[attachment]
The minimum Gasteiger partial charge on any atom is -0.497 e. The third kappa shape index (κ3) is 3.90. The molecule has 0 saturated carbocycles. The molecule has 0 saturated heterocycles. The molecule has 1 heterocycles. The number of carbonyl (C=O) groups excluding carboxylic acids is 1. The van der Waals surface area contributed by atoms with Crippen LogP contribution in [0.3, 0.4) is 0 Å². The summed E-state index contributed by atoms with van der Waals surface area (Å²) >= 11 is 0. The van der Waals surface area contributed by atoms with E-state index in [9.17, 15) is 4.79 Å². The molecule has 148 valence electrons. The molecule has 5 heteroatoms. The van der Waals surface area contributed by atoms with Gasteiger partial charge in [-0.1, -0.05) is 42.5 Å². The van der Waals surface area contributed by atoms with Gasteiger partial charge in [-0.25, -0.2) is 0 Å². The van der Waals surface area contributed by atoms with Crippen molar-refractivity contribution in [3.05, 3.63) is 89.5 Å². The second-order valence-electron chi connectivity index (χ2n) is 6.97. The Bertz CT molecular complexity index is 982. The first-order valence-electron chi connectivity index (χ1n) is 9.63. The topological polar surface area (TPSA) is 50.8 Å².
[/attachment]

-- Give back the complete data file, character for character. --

The minimum Gasteiger partial charge on any atom is -0.497 e. The third kappa shape index (κ3) is 3.90. The molecule has 0 saturated carbocycles. The molecule has 0 saturated heterocycles. The molecule has 1 heterocycles. The number of carbonyl (C=O) groups excluding carboxylic acids is 1. The van der Waals surface area contributed by atoms with Crippen LogP contribution in [0.3, 0.4) is 0 Å². The summed E-state index contributed by atoms with van der Waals surface area (Å²) >= 11 is 0. The van der Waals surface area contributed by atoms with E-state index in [9.17, 15) is 4.79 Å². The molecule has 148 valence electrons. The molecule has 5 heteroatoms. The van der Waals surface area contributed by atoms with Gasteiger partial charge in [-0.1, -0.05) is 42.5 Å². The van der Waals surface area contributed by atoms with Gasteiger partial charge in [-0.25, -0.2) is 0 Å². The van der Waals surface area contributed by atoms with Crippen molar-refractivity contribution in [3.05, 3.63) is 89.5 Å². The second-order valence-electron chi connectivity index (χ2n) is 6.97. The Bertz CT molecular complexity index is 982. The first-order valence-electron chi connectivity index (χ1n) is 9.63. The topological polar surface area (TPSA) is 50.8 Å².